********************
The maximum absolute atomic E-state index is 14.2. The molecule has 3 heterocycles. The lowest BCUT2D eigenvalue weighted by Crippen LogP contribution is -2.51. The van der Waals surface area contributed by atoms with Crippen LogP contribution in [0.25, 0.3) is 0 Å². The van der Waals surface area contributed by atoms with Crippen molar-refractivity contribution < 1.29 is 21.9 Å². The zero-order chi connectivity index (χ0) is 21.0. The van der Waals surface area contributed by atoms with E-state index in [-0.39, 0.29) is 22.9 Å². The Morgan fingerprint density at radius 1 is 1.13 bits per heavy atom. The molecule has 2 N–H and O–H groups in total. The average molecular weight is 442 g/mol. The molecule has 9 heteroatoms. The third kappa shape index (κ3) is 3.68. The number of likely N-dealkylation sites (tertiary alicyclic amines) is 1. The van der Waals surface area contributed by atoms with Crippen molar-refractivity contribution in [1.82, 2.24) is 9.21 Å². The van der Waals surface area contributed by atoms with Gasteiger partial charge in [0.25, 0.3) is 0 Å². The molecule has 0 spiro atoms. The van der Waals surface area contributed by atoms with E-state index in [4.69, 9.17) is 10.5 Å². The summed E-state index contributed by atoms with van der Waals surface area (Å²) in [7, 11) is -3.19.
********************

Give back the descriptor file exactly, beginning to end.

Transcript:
The maximum absolute atomic E-state index is 14.2. The molecule has 3 heterocycles. The lowest BCUT2D eigenvalue weighted by Crippen LogP contribution is -2.51. The van der Waals surface area contributed by atoms with Crippen LogP contribution in [0.25, 0.3) is 0 Å². The van der Waals surface area contributed by atoms with Crippen molar-refractivity contribution < 1.29 is 21.9 Å². The zero-order chi connectivity index (χ0) is 21.0. The van der Waals surface area contributed by atoms with E-state index in [-0.39, 0.29) is 22.9 Å². The Morgan fingerprint density at radius 1 is 1.13 bits per heavy atom. The molecule has 2 N–H and O–H groups in total. The average molecular weight is 442 g/mol. The molecule has 9 heteroatoms. The third kappa shape index (κ3) is 3.68. The number of likely N-dealkylation sites (tertiary alicyclic amines) is 1. The van der Waals surface area contributed by atoms with Crippen molar-refractivity contribution in [1.82, 2.24) is 9.21 Å². The van der Waals surface area contributed by atoms with Gasteiger partial charge in [0.25, 0.3) is 0 Å². The molecule has 0 spiro atoms. The van der Waals surface area contributed by atoms with E-state index in [4.69, 9.17) is 10.5 Å². The summed E-state index contributed by atoms with van der Waals surface area (Å²) in [7, 11) is -3.19.